the Second World War. One of the interesting things about aerial warfare from
the point of view of those who took part in it--and and I was one of those--is
that, you know, the dead didn't come back. I mean, you had breakfast in the
morning with a group of guys who were flying, you know, a plane next to you in
formation in your squadron, and they didn't come home that night. They didn't
come back from the mission. They simply--as Nemerov said, they stayed out
there in the clean war, the war in the air.

So this is the way he talks about it. `For a saving grace, we didn't see our
dead, who rarely bothered coming home to die, but simply stayed away out there
in the clean war, the war in the air. Seldom the ghosts came back bearing
their tales of hitting the earth, the incompressible sea, but stayed up there
in the relative wind, shades fading in the mind, who had no graves but only
epitaphs, where never so many spoke for never so few; per ardua said the
partisans of Mars, ad astra to the stars. That was the good war, the war we
won as if there were no death, for goodness sake, with the help of the losers,
we left out there in the air, in the empty air.'

The Latin that Nemerov uses, per ardua, ad astra, `Through adversity to the
stars' was the motto of the Royal Air Force.

GROSS: Right. OK. Well, thank you for reading that poem. You know, in
commenting about the poets and the poems represented in your World War II
anthology, you say that, `The poetry in this book is very bawdy, bitchy,
irreverent, and a lot of the poets of World War II don't glory in brotherhood
and they don't find nobility in one another; quite the contrary. They often
dislike one another or dislike being put cheek by jowl alongside one another.'
Can you talk a little bit about that kind of tone that you found in these
poems and why you think that's true?

Mr. SHAPIRO: People were snatched from a life into a situation that seemed
bizarre and somewhat unreal to them. I mean, there's a kind of arc that goes
from the poetry of the Second World War up through the poetry and through the
writing and the memoirs of, say, the Vietnam War. There's a kind of
ratcheting up of that surreal quality. But what happens in the Second World
War is that people are caught in this giant machine. They can't hold it in
their head. They come from all different parts of the country. And unlike
the poets of World War I, who were kind of officers, they were all mostly
officers who came out of a kind of gentleman's club, these men--some of these
were farm boys, you know, working-class, Ivy League, as I was; they don't have
a lot in common with each other. Kind of each of them is fighting his own
individual war. And they all commented--a lot of the poets comment on that
directly.

GROSS: There's a poem that I want you to read that I think, you know, is
about the difference between those two worlds. It's called "Survival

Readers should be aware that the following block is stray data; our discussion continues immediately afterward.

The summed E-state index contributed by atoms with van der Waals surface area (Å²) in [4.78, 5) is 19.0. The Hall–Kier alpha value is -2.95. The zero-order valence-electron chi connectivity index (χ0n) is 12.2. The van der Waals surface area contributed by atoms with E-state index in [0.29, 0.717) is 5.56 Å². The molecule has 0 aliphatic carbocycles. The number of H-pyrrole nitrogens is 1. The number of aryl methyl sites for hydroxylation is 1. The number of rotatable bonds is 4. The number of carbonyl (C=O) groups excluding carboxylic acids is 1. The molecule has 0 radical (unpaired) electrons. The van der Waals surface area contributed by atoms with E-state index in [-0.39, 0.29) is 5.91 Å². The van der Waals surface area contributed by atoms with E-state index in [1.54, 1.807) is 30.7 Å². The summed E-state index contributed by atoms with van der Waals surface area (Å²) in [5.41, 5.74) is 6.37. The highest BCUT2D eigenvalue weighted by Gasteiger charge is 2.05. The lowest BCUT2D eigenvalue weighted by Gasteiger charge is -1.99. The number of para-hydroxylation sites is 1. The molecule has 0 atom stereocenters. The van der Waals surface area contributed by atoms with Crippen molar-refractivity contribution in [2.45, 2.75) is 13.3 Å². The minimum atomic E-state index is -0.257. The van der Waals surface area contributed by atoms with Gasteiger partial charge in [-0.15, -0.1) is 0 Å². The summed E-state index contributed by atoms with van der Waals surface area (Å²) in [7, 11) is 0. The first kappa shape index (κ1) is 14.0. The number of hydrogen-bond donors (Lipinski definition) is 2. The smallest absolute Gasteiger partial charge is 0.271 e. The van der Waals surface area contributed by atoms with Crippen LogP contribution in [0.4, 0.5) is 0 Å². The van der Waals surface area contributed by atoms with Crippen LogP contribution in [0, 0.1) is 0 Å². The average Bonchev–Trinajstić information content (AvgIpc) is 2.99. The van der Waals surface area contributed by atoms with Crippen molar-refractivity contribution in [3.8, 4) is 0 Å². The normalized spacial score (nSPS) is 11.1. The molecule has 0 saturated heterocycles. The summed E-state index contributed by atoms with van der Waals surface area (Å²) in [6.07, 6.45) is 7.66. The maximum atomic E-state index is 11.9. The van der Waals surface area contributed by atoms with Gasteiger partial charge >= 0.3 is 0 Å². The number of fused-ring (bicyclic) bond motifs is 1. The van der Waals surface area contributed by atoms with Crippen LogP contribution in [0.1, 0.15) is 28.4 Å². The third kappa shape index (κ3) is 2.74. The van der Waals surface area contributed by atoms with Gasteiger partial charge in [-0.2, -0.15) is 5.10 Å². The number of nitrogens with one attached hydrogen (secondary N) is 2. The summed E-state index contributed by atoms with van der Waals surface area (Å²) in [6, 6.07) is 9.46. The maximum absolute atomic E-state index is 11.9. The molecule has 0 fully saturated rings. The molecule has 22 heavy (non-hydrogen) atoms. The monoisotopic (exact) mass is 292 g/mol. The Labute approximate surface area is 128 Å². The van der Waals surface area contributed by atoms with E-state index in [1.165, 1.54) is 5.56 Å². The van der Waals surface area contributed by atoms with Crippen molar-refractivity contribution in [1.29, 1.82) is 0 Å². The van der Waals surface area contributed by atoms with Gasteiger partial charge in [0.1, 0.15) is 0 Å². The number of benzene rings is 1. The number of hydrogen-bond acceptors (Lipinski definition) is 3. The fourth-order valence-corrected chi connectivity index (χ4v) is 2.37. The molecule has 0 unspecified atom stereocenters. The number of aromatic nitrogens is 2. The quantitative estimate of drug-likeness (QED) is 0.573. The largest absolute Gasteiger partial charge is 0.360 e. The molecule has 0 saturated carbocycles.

Infantry." It's written by George Oppen, who served in the 103rd Infantry
Division in Europe, and he was wounded by shell fire in 1945. He left the
country for most of the '50s because he had been a Communist, and I think the
FBI was interested in talking with him, but then he came back and ended up
winning a Pulitzer Prize in 1968. Do you want to read this poem?

Mr. SHAPIRO: Fine.

"Survival Infantry." `And the world changed. There had been trees and
people, sidewalks and roads. There were fish in the sea. Where did all the
rocks come from and the smell of explosives, iron standing in mud? We crawled
everywhere on the ground without seeing the earth again. We were ashamed of
our half-life and our misery. We saw that everything had died, and the
letters came. People who addressed us through our lives, they left us gasping
and in tears in the same mud and the terrible ground.'

GROSS: Harvey Shapiro edited the new anthology, "Poets of World War II."
He'll be back in the second half of the show.

I'm Terry Gross, and this is FRESH AIR.

(Soundbite of music)

(Credits)

GROSS: Coming up, how the airline industry is being affected by the war. We
talk with Edward Wong, aviation reporter for The New York Times. Also, more
poems from the anthology "Poets of World War II." And Ken Tucker reviews the
new CD by Rosanne Cash.

(Soundbite of music)

GROSS: This is FRESH AIR. I'm Terry Gross.

Let's get back to our interview with Harvey Shapiro, editor of the new
anthology "Poets of World War II." He's the author of several books of poems.
Most of the poets included in the new anthology served in the military in
World War II.

Now you fought in World War II. Were you drafted? Did you enlist?

Mr. SHAPIRO: Well, I enlisted. I was in the enlisted reserve. I would have
been drafted; it was just another way of entering the service. And I went
through aerial gunnery school in Yuma, Arizona, and then I went to radio
operating school in Sioux Falls, South Dakota. Then after my phase training,
my training with the squadron and learning how to fly and fight in formation,
I was put into B-17s, flew as an instructor in the States for a while with
other radio gunners, and then went overseas. I did volunteer to go overseas,
and I was in the 15th Air Force flying out of Foggia, Italy, over Germany and
Austria. I flew 35 missions.

GROSS: Well, I'd like to ask you to read one of your World War II poems. And
this is a poem that's included in your anthology, "Poets of World War II."
It's a long poem, so I'll ask you read an excerpt of it. And why don't you